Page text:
A Lazy Day?

Trip Start Jan 15, 2011
1
10
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Trip End Mar 19, 2011


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Where I stayed
Surat Bay Lodge

Flag of New Zealand  , South Island,
Tuesday, January 25, 2011

We headed south from Dunedin on a wet and gray morning with the intention of idling along the coast. First stop was Nugget Point. It wasn't exactly pleasant outside, but we'd driven all the way there on an unpaved road, so we pushed ourselves to get out into the rain and see what all the fuss was about. We followed was a nice little walk along seaside cliffs to a lighthouse high up on the point. As the wind whipped against our hoods, we gazed down into a ravine below to spy on some fur seals playing in rocky pools. It was like watching children in a bathtub. Very adorable. They were obviously enjoying the weather far more than we were.

When we reached the lighthouse we could see those notorious nuggets below: Jagged vertical sentinels standing proudly against the force of the sea. Yes, the sun was masked by cloud and the rain was wet and chilly, but the site was gorgeous. Worth the effort, without a doubt. Birds and seals alike gloried in the remoteness of the locale; their safe oasis at land’s end.

After determining that the rain wasn’t going to let up, we decided to make a lazy day of it and check into a hostel instead of camp outdoors. We chose Surat Bay Lodge because it was on the ocean. I imagined it would be a nice place to sit, drink a hot cup of tea, and get some writing done.

Katie waited in the car as I rang the bell at the office. No response. I tried a second ring. Nothing. I didn’t want to be a pest, but I finally gave them a third ring. Not a peep. Was anyone around? We’d almost decided to move along when a young man came out barefoot with a spattering of paint upon his clothes. He was busy repainting the kitchen, he said, and he thought his partner was going to answer the door. His name was Jerome and he was from Belgium. His partner/girlfriend was from Ireland. Eventually we found out that the other people staying there were from England and Spain, and then there were some Chinese emigrants who lived on the north island – yes, actual Kiwis! Well…not quite.

The rain had stopped by the time we finished lunch, so I coerced Katie into walking along the beach with me. The area was known for New Zealand sea lions. The males have flat noses unlike normal sea lions, which have more dog-like faces. Sure enough, we saw one of these fellas. A BIG one. We ran across him sleeping alongside two females. Being me, I wanted to get closer (Don’t worry, I didn’t get too close). It felt safe enough until the male sat up and started barking at one of the females. All of a sudden I realized how ridiculously HUGE he was. It’s one thing when these creatures are sleeping soundly on a beach and another when they’re barking and snarling at one another. Katie and I both looked at each other with eyes as big as saucers and slowly backed away.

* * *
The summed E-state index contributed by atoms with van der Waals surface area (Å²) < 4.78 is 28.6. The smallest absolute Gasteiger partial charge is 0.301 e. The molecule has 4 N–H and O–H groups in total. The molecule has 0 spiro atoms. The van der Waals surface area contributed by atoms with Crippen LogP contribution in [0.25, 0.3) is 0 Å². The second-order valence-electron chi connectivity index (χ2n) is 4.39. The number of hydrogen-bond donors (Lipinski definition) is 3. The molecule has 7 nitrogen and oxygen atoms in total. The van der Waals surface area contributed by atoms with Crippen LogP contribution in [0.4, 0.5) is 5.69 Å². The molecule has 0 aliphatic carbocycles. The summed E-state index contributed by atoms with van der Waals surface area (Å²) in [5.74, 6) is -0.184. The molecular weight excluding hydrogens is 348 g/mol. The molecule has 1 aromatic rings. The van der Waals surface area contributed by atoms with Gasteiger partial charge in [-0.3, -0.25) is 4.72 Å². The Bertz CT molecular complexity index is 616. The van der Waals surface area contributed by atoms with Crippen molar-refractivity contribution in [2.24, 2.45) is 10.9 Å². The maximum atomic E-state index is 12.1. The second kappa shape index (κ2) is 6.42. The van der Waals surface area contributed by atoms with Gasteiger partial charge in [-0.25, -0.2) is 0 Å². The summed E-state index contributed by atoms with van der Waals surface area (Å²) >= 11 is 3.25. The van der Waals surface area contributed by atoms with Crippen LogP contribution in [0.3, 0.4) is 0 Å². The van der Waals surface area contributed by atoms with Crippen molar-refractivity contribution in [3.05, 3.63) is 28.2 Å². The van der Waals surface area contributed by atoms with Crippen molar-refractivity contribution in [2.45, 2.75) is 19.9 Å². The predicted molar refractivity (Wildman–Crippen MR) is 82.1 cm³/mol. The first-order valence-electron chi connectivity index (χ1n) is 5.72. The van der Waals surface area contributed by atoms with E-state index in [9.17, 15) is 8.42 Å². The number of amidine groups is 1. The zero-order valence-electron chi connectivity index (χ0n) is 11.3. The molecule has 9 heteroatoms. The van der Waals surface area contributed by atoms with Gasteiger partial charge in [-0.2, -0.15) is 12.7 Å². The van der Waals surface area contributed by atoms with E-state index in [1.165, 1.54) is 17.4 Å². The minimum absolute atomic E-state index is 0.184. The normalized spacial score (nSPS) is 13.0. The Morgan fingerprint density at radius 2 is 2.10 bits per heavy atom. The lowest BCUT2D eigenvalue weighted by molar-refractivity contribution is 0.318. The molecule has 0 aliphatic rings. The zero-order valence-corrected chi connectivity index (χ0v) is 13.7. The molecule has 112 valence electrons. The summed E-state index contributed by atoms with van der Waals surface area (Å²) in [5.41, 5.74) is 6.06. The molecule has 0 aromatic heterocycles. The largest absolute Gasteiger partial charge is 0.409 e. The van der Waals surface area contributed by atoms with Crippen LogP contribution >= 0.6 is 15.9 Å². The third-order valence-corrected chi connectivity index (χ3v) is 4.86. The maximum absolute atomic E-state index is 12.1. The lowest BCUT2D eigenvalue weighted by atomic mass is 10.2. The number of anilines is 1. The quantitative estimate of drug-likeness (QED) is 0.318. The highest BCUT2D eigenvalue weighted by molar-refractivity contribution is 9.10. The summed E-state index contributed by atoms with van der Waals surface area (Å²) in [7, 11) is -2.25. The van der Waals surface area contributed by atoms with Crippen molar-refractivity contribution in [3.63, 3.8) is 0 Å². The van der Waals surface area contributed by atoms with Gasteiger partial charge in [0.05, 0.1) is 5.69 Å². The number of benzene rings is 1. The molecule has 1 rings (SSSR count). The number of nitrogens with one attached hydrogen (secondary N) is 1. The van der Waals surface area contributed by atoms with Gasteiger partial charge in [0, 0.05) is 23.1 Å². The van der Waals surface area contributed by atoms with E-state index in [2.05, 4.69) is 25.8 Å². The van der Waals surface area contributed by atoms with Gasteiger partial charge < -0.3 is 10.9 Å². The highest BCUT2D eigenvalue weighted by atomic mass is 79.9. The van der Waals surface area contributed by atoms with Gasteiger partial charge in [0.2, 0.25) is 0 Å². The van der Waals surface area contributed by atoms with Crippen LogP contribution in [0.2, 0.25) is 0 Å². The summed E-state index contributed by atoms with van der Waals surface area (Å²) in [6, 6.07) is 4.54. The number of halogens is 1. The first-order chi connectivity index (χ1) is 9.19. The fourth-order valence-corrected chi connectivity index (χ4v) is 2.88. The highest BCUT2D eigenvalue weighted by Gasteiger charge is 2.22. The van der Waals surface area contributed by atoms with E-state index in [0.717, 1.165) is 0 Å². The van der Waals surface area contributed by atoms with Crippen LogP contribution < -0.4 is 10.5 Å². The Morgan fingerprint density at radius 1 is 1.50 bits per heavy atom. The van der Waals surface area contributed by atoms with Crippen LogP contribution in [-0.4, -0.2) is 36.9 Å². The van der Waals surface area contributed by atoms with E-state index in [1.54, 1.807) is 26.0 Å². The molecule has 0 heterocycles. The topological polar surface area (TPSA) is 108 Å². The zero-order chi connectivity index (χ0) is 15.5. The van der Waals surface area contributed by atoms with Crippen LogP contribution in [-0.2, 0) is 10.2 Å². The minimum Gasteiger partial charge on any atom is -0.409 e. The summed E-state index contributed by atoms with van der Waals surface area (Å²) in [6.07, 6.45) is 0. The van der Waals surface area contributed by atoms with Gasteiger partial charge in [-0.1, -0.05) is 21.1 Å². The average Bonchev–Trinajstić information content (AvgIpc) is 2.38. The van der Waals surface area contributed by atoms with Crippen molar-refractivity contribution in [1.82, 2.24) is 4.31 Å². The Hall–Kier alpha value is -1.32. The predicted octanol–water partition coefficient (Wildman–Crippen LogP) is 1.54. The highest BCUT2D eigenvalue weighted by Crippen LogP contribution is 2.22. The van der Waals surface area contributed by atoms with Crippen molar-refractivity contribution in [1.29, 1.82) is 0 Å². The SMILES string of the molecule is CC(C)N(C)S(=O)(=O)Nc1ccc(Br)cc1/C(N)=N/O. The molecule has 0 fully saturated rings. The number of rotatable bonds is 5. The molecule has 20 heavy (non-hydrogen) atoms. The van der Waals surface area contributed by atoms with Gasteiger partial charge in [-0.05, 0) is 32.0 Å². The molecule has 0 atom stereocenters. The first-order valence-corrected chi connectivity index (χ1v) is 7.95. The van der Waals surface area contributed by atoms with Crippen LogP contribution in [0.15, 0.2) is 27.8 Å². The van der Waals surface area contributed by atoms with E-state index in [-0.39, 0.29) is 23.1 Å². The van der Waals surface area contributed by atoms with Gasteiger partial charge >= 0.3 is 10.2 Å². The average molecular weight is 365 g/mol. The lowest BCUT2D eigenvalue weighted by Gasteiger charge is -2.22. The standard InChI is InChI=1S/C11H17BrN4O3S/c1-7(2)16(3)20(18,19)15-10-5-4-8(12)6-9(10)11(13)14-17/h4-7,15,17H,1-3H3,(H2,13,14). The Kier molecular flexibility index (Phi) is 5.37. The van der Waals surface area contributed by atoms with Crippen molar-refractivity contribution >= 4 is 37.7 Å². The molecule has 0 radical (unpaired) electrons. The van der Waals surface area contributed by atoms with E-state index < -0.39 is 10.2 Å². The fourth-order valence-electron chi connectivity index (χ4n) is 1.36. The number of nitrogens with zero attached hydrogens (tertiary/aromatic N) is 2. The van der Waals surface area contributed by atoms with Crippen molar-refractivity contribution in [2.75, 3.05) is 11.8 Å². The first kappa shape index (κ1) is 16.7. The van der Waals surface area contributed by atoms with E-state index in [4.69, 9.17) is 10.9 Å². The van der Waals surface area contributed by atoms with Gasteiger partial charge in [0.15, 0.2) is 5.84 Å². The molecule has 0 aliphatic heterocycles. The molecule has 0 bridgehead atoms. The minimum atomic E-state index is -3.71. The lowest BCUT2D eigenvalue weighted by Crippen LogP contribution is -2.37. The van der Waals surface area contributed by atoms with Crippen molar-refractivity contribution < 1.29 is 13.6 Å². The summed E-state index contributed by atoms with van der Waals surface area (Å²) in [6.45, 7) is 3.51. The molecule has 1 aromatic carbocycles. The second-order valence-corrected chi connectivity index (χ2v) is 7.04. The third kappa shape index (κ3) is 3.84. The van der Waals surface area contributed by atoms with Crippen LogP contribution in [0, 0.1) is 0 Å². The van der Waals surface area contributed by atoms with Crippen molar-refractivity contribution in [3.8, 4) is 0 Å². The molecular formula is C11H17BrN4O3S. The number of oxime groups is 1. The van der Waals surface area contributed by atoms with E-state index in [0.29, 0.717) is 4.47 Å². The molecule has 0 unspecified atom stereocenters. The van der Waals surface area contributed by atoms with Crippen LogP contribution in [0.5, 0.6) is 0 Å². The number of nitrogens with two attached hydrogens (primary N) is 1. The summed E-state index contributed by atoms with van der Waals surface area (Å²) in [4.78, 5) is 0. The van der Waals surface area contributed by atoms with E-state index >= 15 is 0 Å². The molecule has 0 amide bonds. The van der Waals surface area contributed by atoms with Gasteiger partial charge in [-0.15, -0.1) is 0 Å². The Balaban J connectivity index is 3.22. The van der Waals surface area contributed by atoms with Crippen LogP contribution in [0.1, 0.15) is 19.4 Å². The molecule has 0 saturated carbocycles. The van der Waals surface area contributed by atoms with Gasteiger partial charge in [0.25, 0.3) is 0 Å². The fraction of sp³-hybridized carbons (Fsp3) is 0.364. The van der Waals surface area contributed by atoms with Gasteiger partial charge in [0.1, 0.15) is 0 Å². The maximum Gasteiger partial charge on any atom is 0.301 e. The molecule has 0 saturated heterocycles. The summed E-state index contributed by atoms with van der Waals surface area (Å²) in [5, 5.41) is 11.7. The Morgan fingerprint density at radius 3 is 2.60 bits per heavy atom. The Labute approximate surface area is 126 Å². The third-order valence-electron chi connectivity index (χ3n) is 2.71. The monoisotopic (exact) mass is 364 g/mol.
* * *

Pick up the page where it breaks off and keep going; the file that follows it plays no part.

Down the beach we found gigantic bundles of seaweed, more sea lions, and black scavenger birds with red eyes. They looked like wicked little things as they pecked at anything they could get their beak on. They weren’t too cooperative about my getting a picture, but I was persistent and nabbed one. Take that, you little buggers!

There was a gorgeous arm of land reaching out to sea at the end of the beach. It was calling to me. I expressed a desire to conquer it and Katie concurred. So off the beaten path we went. We pulled ourselves up a sandy hill and through the tall grass, finally ending up on solid ground. The grass was thick and bushy, and some of it was already flattened, possibly by other people who had had similar ideas of blazing their own trail. We followed in their footsteps and used what little pathway we could up onto the hill. Each step felt like we were treading on a plush carpet five feet deep. It was slow going, steep, and just as we started huffing and puffing the sun decided to pop out and shine down upon us. It was lovely, but suddenly far too hot for our liking. Since no one was around, we just pulled off our shirts and trudged up the slope in our sports bras. The cool air blowing in from the sea felt wonderful.

At the first spot where the ground leveled off I sent Katie ahead so I could get some pictures of her at the end of the bluff. Her presence sent the seabirds into an absolute tizzy. Its not often they get guests out there. They fluttered around screeching through the air while she sat, relaxed, waves tossing and turning behind her. Then I joined her and we both marveled at the stunning vista. It was rather majestic. There was even a weathered rock archway to the left of our view. It was something special, knowing that here was a place people rarely sat; there was a view people rarely saw. That breadth of land and sea was ours alone.

So, our lazy day turned out to be anything but. That short walk stretched into several hours of trekking and climbing and animal watching. I guess we’d have to wait another day to take it easy.
__________

UPDATE! Alice and Katie are now embarking on a Round the World trip!
Visit aliceintraveland.com to follow along on their continuing
adventures!

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Comments

mary lou on

Those unplanned days are often the best of all. Thanks for today's photos and journal entry. More happy days ahead! xxoo

Dad on

Thanks for the photos and commentary. The places that you're seeing look as if they haven't been discovered yet. It's quite a contrast to the crowds of California. We wish we were there with you. Love to you both.

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